This is the second part in our series on the microbial populations we harbour and their effects from brain to bowel.


By far the majority of our companion microbes,
weighing an impressive 1.5 kilograms and containing more than 1,000 species, reside in our gut, mostly in the large intestine.

As soon as a baby is born – and perhaps even before – microbes move in. Many are seeded from bacteria in the mother’s birth canal if it’s a vaginal birth or from her skin if it’s a caesarean birth.

An infant’s milky diet fosters a unique set of gut microbes. The infant microbiome gradually changes until, by the time a toddler is three years old, it has morphed into a more diverse ecosystem that is indistinguishable from an adult’s.

Gut communities differ from one person to the next, and are heavily influenced by the food we eat. They are also rapid responders to dietary change, re-configuring for a new diet in just a day or two.

Gut microbes do more than just scavenge from the food we eat. They also harvest energy and synthesise essential nutrients, such as certain B vitamins and folate, for us. Indeed, pregnancy sways a mother’s gut ecosystem towards one that harvests more calories per bite.

Mice raised to be germ-free are skinnier than their germy counterparts, even when they eat more; with no microbes at all, they can’t extract as many calories from their food.

There’s now compelling evidence that tinkering with microbes living in the depths of our bowels could be contributing to our expanding waistlines. Scientists are still figuring out what microbiota changes are most detrimental and how such changes cause weight gain.

Some of the earliest evidence that gut bugs affect weight gain came from farm animals. Since the 1940s, farmers have fattened livestock by feeding them low doses of antibiotics – enough to affect their gut microbiota but not enough to be therapeutic.

Humans, it turns out, aren’t immune to this effect. Taking repeated courses of antibiotics during infancy increases the risk of becoming overweight, at least in childhood, which is a good predictor of obesity in adulthood. The first six months of life are particularly critical. And boys seem to be more susceptible than girls, though why is a mystery.

many strains of so-called ‘good bacteria’ that are available in commercial probiotic concoctions don’t stick around to become long-term members of the gut community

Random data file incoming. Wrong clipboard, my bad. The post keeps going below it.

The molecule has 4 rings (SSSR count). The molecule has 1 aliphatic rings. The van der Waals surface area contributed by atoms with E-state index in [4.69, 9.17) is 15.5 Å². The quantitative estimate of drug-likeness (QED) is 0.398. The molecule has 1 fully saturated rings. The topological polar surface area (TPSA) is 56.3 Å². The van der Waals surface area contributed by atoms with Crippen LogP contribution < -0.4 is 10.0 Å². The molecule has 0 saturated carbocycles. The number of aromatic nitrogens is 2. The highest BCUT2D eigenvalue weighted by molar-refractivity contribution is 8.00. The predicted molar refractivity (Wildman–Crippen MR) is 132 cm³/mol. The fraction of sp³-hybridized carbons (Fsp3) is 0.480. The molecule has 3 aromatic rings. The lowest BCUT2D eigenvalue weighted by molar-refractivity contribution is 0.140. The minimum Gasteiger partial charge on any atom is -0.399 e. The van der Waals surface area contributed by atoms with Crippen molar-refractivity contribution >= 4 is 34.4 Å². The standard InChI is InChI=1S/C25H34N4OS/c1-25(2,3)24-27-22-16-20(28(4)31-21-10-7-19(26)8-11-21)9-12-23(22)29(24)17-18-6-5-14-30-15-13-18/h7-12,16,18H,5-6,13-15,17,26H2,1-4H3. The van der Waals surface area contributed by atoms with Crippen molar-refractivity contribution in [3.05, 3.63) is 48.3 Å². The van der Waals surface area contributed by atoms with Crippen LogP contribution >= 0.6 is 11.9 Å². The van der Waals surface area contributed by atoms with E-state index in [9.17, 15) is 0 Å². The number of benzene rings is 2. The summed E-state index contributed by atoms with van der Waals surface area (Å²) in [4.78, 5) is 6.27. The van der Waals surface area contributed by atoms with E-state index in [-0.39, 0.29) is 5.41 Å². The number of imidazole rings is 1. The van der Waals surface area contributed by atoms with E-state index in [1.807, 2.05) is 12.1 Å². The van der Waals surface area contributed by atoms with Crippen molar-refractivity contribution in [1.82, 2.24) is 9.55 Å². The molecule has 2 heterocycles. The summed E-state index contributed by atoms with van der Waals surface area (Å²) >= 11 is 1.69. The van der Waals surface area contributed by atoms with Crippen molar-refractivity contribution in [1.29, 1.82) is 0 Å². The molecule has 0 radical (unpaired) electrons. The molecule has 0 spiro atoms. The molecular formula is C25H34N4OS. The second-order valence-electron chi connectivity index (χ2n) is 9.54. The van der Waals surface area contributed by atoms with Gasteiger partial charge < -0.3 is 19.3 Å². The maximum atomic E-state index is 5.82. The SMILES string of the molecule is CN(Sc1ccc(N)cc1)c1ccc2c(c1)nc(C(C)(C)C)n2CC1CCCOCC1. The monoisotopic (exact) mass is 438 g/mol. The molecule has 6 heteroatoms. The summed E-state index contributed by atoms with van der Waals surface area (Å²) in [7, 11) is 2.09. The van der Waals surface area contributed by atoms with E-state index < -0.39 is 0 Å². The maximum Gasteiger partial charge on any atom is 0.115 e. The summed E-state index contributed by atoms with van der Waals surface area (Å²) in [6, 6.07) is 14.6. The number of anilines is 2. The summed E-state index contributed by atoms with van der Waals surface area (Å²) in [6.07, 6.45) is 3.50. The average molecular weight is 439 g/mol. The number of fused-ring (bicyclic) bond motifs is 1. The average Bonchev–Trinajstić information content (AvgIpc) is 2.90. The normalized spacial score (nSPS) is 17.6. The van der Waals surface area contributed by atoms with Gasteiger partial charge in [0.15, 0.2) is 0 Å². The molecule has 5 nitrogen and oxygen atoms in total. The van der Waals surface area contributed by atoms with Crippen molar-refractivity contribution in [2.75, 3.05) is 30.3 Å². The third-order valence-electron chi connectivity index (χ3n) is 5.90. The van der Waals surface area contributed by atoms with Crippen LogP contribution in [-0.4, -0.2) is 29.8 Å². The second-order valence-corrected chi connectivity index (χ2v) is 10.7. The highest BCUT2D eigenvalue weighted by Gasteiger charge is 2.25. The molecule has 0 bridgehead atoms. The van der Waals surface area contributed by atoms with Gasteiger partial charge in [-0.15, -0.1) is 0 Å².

And why infancy is such a crucial time isn’t fully understood either. One suggestion is that it coincides with the time our body decides how many fat-storing adipose cells to lay down to accommodate calories.

It’s not just antibiotics that can make a baby’s microbiota fattening. Birth by caesarean section and being fed formula instead of breast milk also seem to tip the scales towards greater childhood weight gain.

In many cases, antibiotics, caesarean delivery and baby formula can’t be avoided. And an untreated infection or undernourishment can be far more harmful than a potential increase in the risk of being chubbier as a toddler.

Another thing to remember is that even with microbiota disruptions as a child, it’s not a foregone conclusion you’ll end up obese, says Laura Cox, a biologist at the Brigham & Women’s Hospital and Harvard Medical School in Boston in the US who has studied the antibiotic-obesity connection: “The risk of being overweight from microbiota disruption [in early life] is not as big as other risk factors, such as certain genetic factors or eating certain diets or never exercising.”

The situation in adults is murkier.

Scientists are still getting a handle on how disruptive antibiotics – and other chemicals and food additives we encounter daily – might be. Our gut communities tend to bounce back after a dose of antibiotics, but Western gut microbiota are generally less diverse – and perhaps less resilient to disruption – than those of people living more traditional lives. And there’s enormous individual variation.